13. Techwiz

    Techwiz Registered Member

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    I agree with you that its better to manage and store personal or sensitive data yourself than risk exposing that data across third-party systems. The only flaw with this logic, is that fundamentally the operating system, hardware, and all of the software running on your computer is essentially third-party. So regardless of whether you store information client-side or server-side, you are always at risk of exposing your personal and sensitive data to some other third party. The determining factor here is going to come down to what is more important to people: the convenience of accessing their credentials and other data from anywhere or the security and privacy of there data. The previous discussion on password managers made this point pretty clear, as some users insisted on the convenience of LassPass, dash lane, or some other solution, while others insisted on using memorization techniques to eliminate the need almost entirely. I think the argument is a moot, considering a keylogger or a implementation failure (i.e., the federal governments storage of DoD employees personal data in plaintext) server-side is all someone needs to access your data. If you can avoid sensitive activities online, then you should do so. But its good to stay on top of these types of events when planning for the future. Sorry to hear that this happened. Hopefully last pass users are not negatively impacted too much. Never hurts change login information after an event like this.
     
  14. noone_particular

    noone_particular Registered Member

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    If your equipment is compromised, it's not going to make much difference what you use. For websites, there's no real way around the browser handling the password, even if it's not storing it. There isn't much any of us can do about how any given site or server stores passwords. The big difference is that if one of those sites get hacked, only the data you have there is at risk. With a password manager that uses online servers, a hack there can expose everything.

    The convenience factor doesn't make a lot of sense to me. How hard is it to put a copy of your passwords on each of your devices? Is it that much more difficult than installing an application that makes them available on the same device? IMO, password managers are an unnecessary addition to your attack surface, part of which is beyond your control.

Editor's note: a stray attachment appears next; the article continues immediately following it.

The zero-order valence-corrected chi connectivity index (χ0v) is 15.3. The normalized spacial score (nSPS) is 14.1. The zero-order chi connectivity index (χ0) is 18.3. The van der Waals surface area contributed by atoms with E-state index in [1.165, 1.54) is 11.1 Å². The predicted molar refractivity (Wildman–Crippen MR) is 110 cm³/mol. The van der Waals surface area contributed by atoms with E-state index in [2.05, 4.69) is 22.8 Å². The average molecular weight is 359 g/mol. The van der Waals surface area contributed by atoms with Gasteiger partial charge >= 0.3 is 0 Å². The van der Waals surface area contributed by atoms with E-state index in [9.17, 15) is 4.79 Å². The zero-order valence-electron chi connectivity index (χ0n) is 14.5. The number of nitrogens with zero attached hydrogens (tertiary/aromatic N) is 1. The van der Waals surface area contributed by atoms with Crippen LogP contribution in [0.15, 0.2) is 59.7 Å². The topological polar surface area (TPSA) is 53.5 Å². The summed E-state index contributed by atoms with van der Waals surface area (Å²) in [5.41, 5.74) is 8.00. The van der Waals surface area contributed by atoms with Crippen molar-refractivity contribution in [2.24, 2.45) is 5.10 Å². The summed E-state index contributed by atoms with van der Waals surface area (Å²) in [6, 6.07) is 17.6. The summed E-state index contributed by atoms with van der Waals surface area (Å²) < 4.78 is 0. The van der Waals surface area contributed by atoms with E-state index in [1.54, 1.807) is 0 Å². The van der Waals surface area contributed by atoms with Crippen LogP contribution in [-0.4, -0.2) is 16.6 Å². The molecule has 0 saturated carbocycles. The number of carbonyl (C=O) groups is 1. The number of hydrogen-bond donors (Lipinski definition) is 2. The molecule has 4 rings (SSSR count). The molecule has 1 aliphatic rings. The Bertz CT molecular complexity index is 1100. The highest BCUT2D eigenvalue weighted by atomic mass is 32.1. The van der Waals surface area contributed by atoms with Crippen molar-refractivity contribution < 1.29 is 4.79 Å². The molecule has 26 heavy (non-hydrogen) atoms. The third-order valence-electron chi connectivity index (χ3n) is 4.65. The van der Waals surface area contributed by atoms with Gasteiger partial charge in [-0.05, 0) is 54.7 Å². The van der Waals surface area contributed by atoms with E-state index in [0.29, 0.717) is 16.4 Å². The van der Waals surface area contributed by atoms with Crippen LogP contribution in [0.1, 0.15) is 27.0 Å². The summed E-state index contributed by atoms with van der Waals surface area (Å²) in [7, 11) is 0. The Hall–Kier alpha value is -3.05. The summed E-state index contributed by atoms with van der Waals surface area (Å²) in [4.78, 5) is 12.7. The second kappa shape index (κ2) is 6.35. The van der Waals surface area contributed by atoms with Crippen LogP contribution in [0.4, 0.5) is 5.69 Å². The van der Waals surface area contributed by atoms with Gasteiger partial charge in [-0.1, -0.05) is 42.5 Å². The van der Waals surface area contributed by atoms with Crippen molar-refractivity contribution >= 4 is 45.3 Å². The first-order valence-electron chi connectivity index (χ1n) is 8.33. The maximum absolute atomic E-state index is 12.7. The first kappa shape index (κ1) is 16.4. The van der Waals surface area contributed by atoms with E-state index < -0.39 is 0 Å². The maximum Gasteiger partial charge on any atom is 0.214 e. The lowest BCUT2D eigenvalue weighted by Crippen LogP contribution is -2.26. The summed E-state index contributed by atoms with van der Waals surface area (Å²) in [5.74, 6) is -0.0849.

15. noone_particular

    noone_particular Registered Member

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  16. CloneRanger

    CloneRanger Registered Member

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    If you must store PW's, why not locally in an encrypted container/folder. For eg, Axcrypt/7Zip etc etc. Just remember 1 master PW to open it. Even a long one can be remembered, if you think about how to easily do it !
     
  17. bjm_

    bjm_ Registered Member

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    Or just use KeyPass... that's easy ;)
     
  18. hardhead

    hardhead Registered Member

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    I agree 100%
     
  19. AutoCascade

    AutoCascade Registered Member

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    If you look at the LastPass forums there are people locked out of their accounts, people who haven't been able to change their master password - which was also the case for me. I created a new account after deleting my account and imported the csv file from my usb stick.

    If I had been able to change my master password right off I would have stopped there. After seeing kasperskys own network being hacked without them knowing it for months I'm not sure anything is really safe. Just being cautious on my end.
     
  20. Victek

    Victek Registered Member

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    Why were people locked out of their accounts? Can you please link to what you're referring to?
     
  21. TairikuOkami

    TairikuOkami Registered Member

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    Indeed. It is 4th or 5th time LastPasss has been hacked, but people will keep using it, because it is much more convenient compared to offline solutions.
     
  22. dogbite

    dogbite Registered Member

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  23. TairikuOkami

    TairikuOkami Registered Member

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    Official statements usually lie, but people tend to believe them, because that is, what they are expected to do.
    No company would admit a fail, it would ruin their business, even if the proofs are well known and obvious.
     
  24. StillBorn

    StillBorn Registered Member

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    @TairikuOkami In general and to varying degrees, your above-captioned "statement" does not apply to LastPass's country of origin. Nice try, though.
     
  25. Paranoid Eye

    Paranoid Eye Registered Member

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    keepass + keepass database stored in encrypted container or drive with plausible denibility